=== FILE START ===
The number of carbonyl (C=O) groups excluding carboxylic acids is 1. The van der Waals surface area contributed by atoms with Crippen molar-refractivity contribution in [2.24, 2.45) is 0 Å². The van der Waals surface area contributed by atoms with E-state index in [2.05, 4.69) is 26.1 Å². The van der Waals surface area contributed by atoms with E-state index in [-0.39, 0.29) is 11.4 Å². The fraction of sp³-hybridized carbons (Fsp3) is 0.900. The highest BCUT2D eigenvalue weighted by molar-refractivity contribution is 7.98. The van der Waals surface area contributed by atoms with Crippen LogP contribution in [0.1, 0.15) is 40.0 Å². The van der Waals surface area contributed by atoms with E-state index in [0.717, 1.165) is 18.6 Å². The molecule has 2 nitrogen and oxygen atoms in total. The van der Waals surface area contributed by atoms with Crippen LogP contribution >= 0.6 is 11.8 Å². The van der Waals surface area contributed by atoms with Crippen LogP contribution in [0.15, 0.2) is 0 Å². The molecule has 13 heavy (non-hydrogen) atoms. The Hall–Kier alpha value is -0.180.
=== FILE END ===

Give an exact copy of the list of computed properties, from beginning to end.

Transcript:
The number of carbonyl (C=O) groups excluding carboxylic acids is 1. The van der Waals surface area contributed by atoms with Crippen molar-refractivity contribution in [2.24, 2.45) is 0 Å². The van der Waals surface area contributed by atoms with E-state index in [2.05, 4.69) is 26.1 Å². The van der Waals surface area contributed by atoms with E-state index in [-0.39, 0.29) is 11.4 Å². The fraction of sp³-hybridized carbons (Fsp3) is 0.900. The highest BCUT2D eigenvalue weighted by molar-refractivity contribution is 7.98. The van der Waals surface area contributed by atoms with Crippen LogP contribution in [0.1, 0.15) is 40.0 Å². The van der Waals surface area contributed by atoms with E-state index in [0.717, 1.165) is 18.6 Å². The molecule has 2 nitrogen and oxygen atoms in total. The van der Waals surface area contributed by atoms with Crippen LogP contribution >= 0.6 is 11.8 Å². The van der Waals surface area contributed by atoms with Crippen LogP contribution in [0.15, 0.2) is 0 Å². The molecule has 13 heavy (non-hydrogen) atoms. The Hall–Kier alpha value is -0.180.